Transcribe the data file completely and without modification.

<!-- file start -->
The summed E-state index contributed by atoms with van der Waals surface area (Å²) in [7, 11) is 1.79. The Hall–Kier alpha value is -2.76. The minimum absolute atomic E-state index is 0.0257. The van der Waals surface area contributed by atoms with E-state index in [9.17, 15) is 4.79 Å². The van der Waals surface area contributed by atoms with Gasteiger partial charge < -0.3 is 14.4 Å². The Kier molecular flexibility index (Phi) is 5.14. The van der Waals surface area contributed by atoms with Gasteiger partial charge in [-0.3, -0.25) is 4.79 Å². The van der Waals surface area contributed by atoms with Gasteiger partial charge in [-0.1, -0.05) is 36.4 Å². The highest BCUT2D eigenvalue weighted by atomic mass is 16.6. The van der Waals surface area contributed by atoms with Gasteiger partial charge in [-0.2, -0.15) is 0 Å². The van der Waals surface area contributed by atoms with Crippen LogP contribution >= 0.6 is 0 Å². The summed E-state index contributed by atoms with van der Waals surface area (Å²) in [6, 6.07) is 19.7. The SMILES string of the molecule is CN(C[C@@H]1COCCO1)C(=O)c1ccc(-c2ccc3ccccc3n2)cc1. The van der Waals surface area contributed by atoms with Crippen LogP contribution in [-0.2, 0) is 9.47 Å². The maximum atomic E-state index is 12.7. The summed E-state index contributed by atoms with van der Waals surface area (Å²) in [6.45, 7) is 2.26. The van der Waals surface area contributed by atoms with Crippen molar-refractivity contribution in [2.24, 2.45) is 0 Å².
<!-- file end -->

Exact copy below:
The summed E-state index contributed by atoms with van der Waals surface area (Å²) in [7, 11) is 1.79. The Hall–Kier alpha value is -2.76. The minimum absolute atomic E-state index is 0.0257. The van der Waals surface area contributed by atoms with E-state index in [9.17, 15) is 4.79 Å². The van der Waals surface area contributed by atoms with Gasteiger partial charge < -0.3 is 14.4 Å². The Kier molecular flexibility index (Phi) is 5.14. The van der Waals surface area contributed by atoms with Gasteiger partial charge in [-0.3, -0.25) is 4.79 Å². The van der Waals surface area contributed by atoms with Gasteiger partial charge in [-0.1, -0.05) is 36.4 Å². The highest BCUT2D eigenvalue weighted by atomic mass is 16.6. The van der Waals surface area contributed by atoms with Gasteiger partial charge in [-0.2, -0.15) is 0 Å². The van der Waals surface area contributed by atoms with Crippen LogP contribution >= 0.6 is 0 Å². The summed E-state index contributed by atoms with van der Waals surface area (Å²) in [6, 6.07) is 19.7. The SMILES string of the molecule is CN(C[C@@H]1COCCO1)C(=O)c1ccc(-c2ccc3ccccc3n2)cc1. The van der Waals surface area contributed by atoms with Crippen LogP contribution in [-0.2, 0) is 9.47 Å². The maximum atomic E-state index is 12.7. The summed E-state index contributed by atoms with van der Waals surface area (Å²) in [6.45, 7) is 2.26. The van der Waals surface area contributed by atoms with Crippen molar-refractivity contribution in [2.24, 2.45) is 0 Å².